Let’s hope for a temporary hiatus for the Women’s Tour

by William Fotheringham

Words by William Fotheringham | Photo by SWpix.com

Hopefully it’s au revoir not farewell to the race that wanted to change the world

The cancellation of the Women’s Tour – hopefully for only a one year hiatus – was sad but not surprising news. To raise half a million pounds sponsorship in a few weeks to cover the race’s shortfall was a desperate hope in the current UK economic climate. The race’s original economic model was also reliant on councils providing funding for individual stages, and given the massive constraints on local authority funding in recent years, something was going to give.

It is desperately sad for this particular race to be in such straits, because the Women’s Tour was a race with a difference. When we set out in convoy from Oundle for stage one of the first race in 2014, there was a palpable sense of mission that I had never felt on any of the many bike races I had been on in the previous quarter century. The Women’s Tour, under the inspiring impetus of businessman Guy Elliott, was a race that wanted to change the sporting world.

“It’s a game changer. It cannot carry on, that we discriminate against women in sport from the age of 15.”

guy elliott

On its launch in autumn 2013, I wrote, “most critically it will attempt to become the first women’s cycling event to offer absolute parity between men and women in terms of prize money and backup.” Elliott made no bones that the target was for it to be, “The only cycling event in the world where women are not second best.” The disparities which he described as “catastrophic” covered prize money, team budgets and accommodation at races.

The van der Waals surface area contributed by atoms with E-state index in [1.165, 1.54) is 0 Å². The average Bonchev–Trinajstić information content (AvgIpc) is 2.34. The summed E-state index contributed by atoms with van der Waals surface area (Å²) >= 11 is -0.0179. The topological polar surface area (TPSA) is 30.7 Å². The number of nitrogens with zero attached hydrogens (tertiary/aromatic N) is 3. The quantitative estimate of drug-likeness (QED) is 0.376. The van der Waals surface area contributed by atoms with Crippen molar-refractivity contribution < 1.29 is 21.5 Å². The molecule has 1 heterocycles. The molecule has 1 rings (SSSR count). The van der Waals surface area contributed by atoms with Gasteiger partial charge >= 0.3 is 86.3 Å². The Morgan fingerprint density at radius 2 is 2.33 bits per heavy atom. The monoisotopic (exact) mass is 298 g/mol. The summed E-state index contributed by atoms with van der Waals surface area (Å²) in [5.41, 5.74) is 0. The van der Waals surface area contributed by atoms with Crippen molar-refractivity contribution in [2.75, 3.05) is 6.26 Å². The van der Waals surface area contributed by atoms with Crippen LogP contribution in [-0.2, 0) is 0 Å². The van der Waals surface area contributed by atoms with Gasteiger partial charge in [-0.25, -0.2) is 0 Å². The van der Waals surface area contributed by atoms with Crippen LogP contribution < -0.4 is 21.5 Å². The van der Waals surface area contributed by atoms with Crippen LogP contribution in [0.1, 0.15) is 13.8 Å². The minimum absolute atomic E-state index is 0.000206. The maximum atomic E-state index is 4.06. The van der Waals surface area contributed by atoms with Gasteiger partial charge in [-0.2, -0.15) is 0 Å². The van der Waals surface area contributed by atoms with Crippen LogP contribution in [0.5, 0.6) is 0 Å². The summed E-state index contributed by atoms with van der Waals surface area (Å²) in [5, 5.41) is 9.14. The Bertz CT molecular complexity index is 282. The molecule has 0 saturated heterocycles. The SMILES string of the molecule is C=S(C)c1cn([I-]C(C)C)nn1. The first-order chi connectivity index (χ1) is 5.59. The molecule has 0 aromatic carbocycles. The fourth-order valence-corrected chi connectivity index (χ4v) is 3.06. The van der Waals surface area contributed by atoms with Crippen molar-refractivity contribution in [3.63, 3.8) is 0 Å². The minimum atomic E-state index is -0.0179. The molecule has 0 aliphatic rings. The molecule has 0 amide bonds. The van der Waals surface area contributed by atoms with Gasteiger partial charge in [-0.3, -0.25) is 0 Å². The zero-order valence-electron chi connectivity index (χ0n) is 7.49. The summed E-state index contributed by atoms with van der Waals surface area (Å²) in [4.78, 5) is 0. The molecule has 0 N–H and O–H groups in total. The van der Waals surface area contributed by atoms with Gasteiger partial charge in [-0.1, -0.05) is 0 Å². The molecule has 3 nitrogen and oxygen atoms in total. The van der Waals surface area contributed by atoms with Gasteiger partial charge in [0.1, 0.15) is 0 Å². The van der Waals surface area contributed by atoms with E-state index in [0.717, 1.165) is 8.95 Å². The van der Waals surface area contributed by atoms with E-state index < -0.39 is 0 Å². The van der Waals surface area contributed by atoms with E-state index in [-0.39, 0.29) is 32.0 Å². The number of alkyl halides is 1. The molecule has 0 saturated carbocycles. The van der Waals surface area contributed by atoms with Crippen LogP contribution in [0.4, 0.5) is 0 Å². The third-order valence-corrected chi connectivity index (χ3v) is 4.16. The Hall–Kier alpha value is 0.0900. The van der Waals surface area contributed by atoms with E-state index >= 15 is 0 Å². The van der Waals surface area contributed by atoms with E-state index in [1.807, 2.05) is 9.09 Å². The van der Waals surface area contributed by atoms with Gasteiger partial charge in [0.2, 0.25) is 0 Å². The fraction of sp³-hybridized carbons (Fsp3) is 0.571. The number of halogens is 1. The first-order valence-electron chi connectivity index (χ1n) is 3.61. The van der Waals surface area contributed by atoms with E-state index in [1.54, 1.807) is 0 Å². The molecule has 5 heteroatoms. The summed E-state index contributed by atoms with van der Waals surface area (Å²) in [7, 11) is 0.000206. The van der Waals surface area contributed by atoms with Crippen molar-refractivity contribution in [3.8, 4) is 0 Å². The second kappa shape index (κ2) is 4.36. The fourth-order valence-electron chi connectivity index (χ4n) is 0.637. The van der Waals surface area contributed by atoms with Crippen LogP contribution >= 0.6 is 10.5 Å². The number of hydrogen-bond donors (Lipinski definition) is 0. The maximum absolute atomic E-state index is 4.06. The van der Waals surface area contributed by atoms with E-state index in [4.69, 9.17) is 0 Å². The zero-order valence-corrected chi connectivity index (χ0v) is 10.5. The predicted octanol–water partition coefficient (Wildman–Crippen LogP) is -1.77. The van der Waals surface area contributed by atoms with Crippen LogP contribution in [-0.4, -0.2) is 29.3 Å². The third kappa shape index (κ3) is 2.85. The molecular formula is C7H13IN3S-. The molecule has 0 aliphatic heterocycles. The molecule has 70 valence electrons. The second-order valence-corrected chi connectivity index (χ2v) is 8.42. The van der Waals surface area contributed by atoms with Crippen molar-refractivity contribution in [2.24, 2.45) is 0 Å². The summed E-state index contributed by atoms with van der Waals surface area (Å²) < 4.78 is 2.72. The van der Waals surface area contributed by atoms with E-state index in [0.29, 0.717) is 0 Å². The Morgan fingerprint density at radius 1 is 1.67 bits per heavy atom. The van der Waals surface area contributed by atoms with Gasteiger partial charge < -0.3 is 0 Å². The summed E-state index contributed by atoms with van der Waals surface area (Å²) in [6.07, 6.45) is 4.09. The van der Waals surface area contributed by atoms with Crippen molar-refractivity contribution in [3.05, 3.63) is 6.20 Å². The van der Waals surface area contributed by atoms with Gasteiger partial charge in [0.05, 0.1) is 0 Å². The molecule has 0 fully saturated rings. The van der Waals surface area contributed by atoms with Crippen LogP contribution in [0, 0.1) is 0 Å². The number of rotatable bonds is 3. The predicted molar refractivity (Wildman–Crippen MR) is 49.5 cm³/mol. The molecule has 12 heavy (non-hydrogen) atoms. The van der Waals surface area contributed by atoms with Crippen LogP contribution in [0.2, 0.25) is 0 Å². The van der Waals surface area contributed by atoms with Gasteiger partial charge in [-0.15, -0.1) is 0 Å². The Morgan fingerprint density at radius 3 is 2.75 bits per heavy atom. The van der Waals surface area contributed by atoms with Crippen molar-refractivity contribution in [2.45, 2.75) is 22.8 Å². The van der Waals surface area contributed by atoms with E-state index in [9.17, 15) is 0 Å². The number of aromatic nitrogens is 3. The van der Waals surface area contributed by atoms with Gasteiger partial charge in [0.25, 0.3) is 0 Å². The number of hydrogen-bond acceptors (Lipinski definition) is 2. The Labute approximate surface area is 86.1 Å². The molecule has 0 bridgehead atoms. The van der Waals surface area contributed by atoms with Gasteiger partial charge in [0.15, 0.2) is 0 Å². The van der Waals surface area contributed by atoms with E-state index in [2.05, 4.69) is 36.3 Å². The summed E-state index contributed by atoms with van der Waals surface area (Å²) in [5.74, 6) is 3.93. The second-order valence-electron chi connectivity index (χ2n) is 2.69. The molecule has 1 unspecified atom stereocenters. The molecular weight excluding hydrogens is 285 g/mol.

Elliott told me: “We will finish in town centres and pay the same prize money that Bradley Wiggins or Mark Cavendish would get. The goal is to wrap a social agenda for change in health and social terms around a sports event, to send a strong message to women that they don’t have to be second best. It’s a game changer. It cannot carry on, that we discriminate against women in sport from the age of 15.”

What of the mission? In terms of equality, as I wrote in October 2021 when the Women’s Tour returned after a break due to Covid, much has changed in the wake of the race’s first edition in 2014. Spurred by an on-line petition in 2013, ASO launched La Course that summer, although it then took a further nine years for them to inaugurate the Tour de France Femmes. Led by Flanders Classics across their spring races, equal prize money is seen as the norm. The 58-mile stage that opened the Women’s Tour would now seem weirdly brief. 

This is the most rapid progress cycling’s equality agenda has seen, even if the UCI and IOC’s dilatory progress towards parity at world and Olympic level over half a century isn’t hard to improve on. From where I’m sitting, right now the biggest issue faced by women’s racing is how to handle rapid growth, with the demands a denser and tougher race calendar makes as teams and riders are left playing catch up; it’s a thorny one, but 10 years ago, it wasn’t where the agenda looked to be headed.

The Women’s Tour has given us some memorable moments, beginning with Marianne Vos’s 2014 hat-trick of stage wins. After which came, Lizzie Deignan’s stage win and instantaneous crash at Aldeburgh in 2015; Deignan’s attack in the Peak District to give the coveted home win a year later; the inaugural London circuit finish in 2017; Elisa Longo-Borghini’s stage win on the daunting Black Mountain last year. But it was never just about the racing. By making the case early for parity in prize money and race environment, the Women’s Tour was definitely the gamechanger it set out to be. Let’s hope this is au revoir and not goodbye.

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